Who will be teaching on the MFA for the first year, what are their credentials? The writing workshops will be taught by Sean O’Reilly and Mike McCormack, both of whom are highly regarded authors and experienced teachers of creative writing. Sean is the author of a short story collection Curfew and Other Stories, novels Love and Sleep and The Swing of Things as well as an experimental novella Watermark. He is also contributing editor to the literary magazine The Stinging Fly and has a wide range of contacts in the Irish writing and publishing communities. Mike was awarded the Rooney Prize for Irish Literature in 1996 for his short story collection Getting it in the Head and has also published novels: Crowe’s Requiem and Notes from a Coma. He has been a writer in residence and teacher of creative writing at NUI Galway. The academic modules will be taught by our head of liberal arts, Dr Peter Sadowski and Dr Peter Rooney, both of whom have long experience teaching in the English literature field. There will also be a number of guest lecturers teaching on the publishing industry module in the second semester, among them agents, publishers, booksellers and publicists. The second semester also provides for master class presentations by a variety of well-known writers.

American College Dublin is a small University compared to most, but this surely has several advantages above some of the gargantuan institutions out there? The established institutions have many advantages over a small, private, not for profit college like ACD – vast resources, lofty reputations, the unswerving support of the state. But they are also, by nature, establishment-bound, conformist and conservative organisations. The state institutions have an internalised, inward-turning hierarchical culture that makes them genetically less predisposed to a programme of the sort we have developed – outward-looking, drawing heavily on interactions with the writing community outside the academy, open and reacting to the influences of non-academic prose practitioners and organisations. Make no mistake, the MFA is as academically demanding as any master’s level creative writing programme in Ireland. However, it does not limit itself to the confines of academia – it pursues an active and intimate engagement outside the walls of the academy with the current practice and practitioners of writing in Ireland today.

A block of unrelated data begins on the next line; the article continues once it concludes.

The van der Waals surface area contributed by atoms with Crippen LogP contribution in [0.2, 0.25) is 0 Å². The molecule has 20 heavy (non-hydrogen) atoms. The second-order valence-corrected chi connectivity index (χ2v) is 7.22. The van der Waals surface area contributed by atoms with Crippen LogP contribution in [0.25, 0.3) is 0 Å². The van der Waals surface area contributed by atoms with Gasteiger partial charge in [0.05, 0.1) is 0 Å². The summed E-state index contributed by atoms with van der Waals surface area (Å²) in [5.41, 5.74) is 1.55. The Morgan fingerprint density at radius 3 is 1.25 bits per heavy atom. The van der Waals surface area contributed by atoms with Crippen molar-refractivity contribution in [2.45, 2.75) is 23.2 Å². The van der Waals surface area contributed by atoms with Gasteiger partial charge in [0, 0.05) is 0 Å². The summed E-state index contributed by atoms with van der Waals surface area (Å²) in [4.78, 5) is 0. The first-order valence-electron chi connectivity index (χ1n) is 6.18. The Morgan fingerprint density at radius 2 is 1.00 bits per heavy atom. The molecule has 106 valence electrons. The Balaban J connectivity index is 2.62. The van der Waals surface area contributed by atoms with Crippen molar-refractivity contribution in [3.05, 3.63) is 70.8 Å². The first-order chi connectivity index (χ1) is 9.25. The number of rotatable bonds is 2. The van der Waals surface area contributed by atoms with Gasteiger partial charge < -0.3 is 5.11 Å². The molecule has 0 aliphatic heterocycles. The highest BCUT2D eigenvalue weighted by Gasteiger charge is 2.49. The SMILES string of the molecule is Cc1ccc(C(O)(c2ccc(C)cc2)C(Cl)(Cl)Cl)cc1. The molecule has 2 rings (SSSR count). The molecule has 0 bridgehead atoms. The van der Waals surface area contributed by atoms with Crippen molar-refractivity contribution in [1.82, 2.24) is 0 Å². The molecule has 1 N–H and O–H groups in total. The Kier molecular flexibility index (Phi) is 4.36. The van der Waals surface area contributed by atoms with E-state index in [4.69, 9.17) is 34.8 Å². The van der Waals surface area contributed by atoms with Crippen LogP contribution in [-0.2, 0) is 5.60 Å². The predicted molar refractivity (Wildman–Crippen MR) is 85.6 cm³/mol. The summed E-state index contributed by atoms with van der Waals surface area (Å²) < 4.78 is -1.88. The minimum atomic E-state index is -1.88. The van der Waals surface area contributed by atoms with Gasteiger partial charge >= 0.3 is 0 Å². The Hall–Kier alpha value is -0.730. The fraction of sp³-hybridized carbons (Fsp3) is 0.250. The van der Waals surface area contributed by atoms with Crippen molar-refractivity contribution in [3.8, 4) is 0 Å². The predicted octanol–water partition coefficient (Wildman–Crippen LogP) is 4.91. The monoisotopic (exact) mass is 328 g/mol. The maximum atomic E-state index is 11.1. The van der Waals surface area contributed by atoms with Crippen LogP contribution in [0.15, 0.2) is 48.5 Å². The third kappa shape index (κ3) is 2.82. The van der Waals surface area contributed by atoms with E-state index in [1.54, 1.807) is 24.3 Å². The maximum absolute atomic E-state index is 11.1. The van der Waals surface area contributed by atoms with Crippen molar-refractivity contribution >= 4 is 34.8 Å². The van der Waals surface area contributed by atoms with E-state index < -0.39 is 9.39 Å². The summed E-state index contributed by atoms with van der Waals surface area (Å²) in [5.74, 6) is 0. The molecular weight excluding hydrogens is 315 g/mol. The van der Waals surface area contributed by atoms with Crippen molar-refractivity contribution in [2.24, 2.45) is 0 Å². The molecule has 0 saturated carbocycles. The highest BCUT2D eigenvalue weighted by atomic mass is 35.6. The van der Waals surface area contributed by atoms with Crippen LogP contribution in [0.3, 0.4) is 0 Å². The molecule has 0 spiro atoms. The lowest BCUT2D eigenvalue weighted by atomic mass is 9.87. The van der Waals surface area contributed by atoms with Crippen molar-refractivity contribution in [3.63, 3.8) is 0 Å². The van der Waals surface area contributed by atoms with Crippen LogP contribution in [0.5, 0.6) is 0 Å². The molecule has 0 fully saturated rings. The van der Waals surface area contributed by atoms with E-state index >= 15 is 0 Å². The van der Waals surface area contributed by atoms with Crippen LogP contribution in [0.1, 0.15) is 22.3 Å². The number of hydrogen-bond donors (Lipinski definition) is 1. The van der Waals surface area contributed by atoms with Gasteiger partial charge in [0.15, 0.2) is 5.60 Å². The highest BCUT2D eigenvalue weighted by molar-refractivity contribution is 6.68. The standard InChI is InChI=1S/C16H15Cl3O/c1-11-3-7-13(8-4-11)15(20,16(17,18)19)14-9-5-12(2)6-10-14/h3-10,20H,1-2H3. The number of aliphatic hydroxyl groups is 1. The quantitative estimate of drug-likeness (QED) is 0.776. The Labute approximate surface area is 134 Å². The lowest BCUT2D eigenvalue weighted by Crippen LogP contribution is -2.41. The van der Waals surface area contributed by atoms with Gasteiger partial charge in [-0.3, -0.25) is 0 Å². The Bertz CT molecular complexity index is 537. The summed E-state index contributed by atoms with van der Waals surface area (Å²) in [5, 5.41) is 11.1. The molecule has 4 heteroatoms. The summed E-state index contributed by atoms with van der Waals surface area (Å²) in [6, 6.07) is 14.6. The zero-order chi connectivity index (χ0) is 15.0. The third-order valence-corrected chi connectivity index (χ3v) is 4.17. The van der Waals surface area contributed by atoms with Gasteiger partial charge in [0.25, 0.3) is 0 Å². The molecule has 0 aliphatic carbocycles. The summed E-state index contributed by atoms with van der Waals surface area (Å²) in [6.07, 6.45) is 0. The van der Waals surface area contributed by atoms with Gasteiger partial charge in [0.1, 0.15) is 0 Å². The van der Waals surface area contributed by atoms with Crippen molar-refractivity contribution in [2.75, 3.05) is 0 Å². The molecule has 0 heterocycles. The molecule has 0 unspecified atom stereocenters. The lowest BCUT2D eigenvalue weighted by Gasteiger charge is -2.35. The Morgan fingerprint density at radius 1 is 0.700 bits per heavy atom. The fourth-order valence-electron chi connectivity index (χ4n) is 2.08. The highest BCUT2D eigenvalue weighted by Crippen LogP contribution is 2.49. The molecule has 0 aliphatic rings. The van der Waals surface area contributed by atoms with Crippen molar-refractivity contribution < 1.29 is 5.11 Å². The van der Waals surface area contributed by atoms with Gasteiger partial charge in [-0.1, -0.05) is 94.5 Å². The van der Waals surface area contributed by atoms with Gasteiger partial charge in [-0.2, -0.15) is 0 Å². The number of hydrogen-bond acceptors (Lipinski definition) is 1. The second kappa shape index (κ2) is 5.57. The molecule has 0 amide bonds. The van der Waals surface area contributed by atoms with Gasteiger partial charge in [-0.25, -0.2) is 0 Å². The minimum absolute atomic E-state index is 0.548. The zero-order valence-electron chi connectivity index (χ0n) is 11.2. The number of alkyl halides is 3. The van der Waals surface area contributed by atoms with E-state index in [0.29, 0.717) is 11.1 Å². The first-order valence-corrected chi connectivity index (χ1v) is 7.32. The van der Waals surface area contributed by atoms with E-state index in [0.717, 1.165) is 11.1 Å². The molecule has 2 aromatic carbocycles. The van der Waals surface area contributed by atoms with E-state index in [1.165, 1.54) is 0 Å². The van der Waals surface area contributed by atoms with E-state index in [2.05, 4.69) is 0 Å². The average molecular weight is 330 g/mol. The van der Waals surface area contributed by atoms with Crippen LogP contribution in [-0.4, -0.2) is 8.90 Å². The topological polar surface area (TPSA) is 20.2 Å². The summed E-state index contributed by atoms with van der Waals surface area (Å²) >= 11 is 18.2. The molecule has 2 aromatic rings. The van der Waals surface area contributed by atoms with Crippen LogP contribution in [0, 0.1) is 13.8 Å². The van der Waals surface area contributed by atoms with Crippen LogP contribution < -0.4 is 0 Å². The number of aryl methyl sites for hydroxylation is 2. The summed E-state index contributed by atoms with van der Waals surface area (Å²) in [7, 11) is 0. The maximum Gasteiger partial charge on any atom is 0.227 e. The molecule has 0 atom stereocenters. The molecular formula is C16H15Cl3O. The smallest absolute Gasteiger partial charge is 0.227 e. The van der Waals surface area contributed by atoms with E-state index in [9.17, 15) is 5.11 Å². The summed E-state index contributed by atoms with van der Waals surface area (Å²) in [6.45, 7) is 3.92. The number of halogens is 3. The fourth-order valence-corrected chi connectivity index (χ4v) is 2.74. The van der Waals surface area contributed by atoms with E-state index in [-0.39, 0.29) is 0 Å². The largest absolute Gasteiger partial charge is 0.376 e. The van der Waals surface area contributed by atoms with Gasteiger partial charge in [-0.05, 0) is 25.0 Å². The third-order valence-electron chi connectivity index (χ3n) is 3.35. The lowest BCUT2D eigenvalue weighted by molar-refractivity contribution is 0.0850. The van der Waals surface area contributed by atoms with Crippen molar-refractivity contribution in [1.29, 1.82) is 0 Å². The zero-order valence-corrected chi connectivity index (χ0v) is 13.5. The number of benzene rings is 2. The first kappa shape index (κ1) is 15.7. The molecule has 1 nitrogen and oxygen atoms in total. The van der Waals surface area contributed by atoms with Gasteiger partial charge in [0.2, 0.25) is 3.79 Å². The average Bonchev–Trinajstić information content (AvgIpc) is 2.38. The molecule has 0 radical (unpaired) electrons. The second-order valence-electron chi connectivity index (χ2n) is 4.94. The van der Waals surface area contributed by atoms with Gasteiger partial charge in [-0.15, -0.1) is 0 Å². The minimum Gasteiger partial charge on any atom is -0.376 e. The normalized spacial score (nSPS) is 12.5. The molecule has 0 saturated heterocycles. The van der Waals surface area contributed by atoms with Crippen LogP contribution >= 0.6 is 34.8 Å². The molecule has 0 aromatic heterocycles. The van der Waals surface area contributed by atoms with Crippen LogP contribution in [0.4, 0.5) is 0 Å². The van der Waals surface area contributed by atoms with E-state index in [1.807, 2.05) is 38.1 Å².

Could a compendium of courses by living Irish writers across many genres - the short story, the novel, artist as critic - make the point to the world Irish literature is not parked in the past but is very much part of the present? Exactly, that’s the point. The achievements of Ireland’s literary past are astonishing. We’re right to treasure them. We’re delighted to be able to deliver a creative writing programme in the childhood home of Oscar Wilde. But let’s use those historical associations as inspiration for new achievement, not huddle meekly in their shadow. There’s a richness of writing in Ireland today. Let’s celebrate that. Forget the robber bankers, the vapid ephemera of the recession, the gloom – writers and writing are building new monuments right now – ones that will stand long after the last ghost estate is bulldozed. We’re living in an exciting age for literary endeavour. This MFA wants to be a part of that.

Do you hope this course will allow students to see 21st century Ireland through a modernist prism, to observe a country not through the misty lens of rural Celtic arcadia and theme-park Paddy-Whackery!? There are no prescriptions on subject matter or interpretive approaches. The students’ themes may or may not be Irish, and the programme accommodates all manner of writing styles. The only thing that the programme insists upon is that the writing is done well. Having said that, students will be encouraged to develop material that steers clear of cliché, that is located in original experience and perception and reflects their own imaginative impulses. Some of that process may involve referencing of historical issues, popular imagery, popular culture. On the whole, the direction of the course is geared towards the production of material that is engaged with the writer’s contemporary concerns, rather than the creation of self-consciously canonical works.